And still, there is resistance when the stakes are as high as human health. In some cases, life and death.

The fact of the matter is that when people are good at doing their job, as most doctors and nurses are, there is a tendency to take certain things for granted and the little things fall by the wayside. But the devil is in the details, as some like to say.

If something as simple as a check list can help your business, wouldn’t it make sense to create one? Are you thinking about ways to interact better with your clients? Has your company articulated its brand promise to the extent that you can follow either of the two previous suggestions?

Once you figure out what that promise is, it becomes possible to fulfill it better. But it isn’t easy, as the hospital example shows.

Professionals don’t like to be told what to do. Or that they can do their jobs better.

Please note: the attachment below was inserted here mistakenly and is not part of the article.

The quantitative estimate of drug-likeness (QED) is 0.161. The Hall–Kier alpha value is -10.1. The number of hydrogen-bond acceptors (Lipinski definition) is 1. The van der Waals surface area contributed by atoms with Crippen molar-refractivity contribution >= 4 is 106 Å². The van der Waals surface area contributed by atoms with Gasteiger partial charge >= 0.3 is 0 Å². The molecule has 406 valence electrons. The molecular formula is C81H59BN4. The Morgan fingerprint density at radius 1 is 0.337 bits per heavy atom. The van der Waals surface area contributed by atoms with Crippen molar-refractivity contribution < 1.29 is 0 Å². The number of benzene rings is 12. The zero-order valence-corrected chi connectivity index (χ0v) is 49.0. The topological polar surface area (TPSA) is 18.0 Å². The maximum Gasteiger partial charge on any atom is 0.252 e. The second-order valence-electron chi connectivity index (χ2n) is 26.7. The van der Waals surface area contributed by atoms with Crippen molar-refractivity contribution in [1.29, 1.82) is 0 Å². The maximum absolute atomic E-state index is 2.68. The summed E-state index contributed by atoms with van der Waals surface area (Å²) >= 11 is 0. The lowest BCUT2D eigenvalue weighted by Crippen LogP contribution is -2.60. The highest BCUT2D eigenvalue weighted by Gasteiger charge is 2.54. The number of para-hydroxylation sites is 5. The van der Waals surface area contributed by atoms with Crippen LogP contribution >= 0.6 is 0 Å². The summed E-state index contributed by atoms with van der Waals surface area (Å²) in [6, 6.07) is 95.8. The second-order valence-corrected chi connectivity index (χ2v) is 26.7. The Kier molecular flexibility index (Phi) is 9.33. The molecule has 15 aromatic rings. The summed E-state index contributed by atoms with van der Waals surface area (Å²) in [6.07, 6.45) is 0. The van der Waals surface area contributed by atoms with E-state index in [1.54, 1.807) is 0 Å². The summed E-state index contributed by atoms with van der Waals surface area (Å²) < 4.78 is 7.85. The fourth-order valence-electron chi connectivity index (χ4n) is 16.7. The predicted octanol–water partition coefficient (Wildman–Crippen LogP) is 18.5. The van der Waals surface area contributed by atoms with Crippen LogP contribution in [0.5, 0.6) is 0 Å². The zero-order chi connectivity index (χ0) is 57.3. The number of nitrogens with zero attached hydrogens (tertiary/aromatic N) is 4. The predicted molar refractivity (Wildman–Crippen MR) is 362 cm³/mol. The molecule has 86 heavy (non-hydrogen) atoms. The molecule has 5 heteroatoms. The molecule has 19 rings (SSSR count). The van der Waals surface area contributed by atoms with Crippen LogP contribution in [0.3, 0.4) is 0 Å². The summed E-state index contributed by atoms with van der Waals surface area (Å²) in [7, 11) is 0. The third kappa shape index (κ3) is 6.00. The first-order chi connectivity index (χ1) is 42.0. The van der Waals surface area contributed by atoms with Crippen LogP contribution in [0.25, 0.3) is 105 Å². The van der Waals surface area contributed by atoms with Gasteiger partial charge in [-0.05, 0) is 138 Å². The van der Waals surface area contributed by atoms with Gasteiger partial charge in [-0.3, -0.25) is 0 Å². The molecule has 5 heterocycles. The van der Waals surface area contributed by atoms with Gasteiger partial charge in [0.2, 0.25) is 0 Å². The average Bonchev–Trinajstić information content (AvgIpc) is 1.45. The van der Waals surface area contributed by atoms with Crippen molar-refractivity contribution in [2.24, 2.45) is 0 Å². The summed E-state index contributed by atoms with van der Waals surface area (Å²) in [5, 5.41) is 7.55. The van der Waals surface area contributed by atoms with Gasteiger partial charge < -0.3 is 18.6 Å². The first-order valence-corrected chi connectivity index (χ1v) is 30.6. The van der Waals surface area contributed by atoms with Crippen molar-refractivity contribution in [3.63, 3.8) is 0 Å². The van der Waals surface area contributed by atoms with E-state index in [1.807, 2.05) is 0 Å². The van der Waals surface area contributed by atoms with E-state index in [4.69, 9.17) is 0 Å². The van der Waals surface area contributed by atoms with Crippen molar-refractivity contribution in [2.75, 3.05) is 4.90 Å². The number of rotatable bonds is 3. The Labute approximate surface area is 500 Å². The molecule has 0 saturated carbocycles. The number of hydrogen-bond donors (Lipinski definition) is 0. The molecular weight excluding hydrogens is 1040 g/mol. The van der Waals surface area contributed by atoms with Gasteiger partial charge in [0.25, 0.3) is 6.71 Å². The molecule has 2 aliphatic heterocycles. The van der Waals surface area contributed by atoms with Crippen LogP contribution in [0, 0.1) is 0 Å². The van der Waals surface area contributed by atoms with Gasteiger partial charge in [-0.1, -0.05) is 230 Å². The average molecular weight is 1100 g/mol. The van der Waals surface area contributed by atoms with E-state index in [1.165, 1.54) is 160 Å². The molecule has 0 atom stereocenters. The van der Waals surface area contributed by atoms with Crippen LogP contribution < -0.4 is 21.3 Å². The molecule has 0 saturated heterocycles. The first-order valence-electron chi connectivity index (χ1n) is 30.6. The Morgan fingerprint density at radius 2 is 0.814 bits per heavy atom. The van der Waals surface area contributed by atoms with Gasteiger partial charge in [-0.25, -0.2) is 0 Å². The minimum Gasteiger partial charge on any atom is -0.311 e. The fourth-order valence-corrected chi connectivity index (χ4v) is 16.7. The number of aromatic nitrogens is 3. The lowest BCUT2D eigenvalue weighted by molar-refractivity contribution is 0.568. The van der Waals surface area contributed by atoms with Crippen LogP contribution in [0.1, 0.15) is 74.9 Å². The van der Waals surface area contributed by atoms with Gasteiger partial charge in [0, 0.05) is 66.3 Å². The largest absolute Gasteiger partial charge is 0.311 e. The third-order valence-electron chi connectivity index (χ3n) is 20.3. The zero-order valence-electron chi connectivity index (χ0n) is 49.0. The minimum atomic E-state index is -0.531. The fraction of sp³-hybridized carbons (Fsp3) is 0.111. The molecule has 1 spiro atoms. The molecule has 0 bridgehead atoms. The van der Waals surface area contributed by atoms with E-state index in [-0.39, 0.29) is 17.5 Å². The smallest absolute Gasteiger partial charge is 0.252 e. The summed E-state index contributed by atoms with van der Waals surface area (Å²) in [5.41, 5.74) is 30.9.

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Getting the Foundation Right

Posted April 4th, 2017 in blog, copy, design, marketing, thoughts by Gary

There is no greater intersecting point for marketing, copy and strategy than the value proposition. Articulating this effectively feels like a simple task: tell the consumer why your product or service is worth more than the competition and they will buy it. Once you have satisfied the buyer’s expectations, you earn their loyalty.

Marketing at it’s most basic, right? Easy stuff.

Not quite. Getting the value proposition right is very hard. As in most cases, it is easy to get something almost right. And almost right isn’t good enough. It is one of the reasons that there are so many small companies and so few new businesses actually succeed. When defining a value proposition, there is always a lot of clutter: egos, beliefs about human nature and different ideas about what is important make cutting to the core a lot more difficult than most people realize.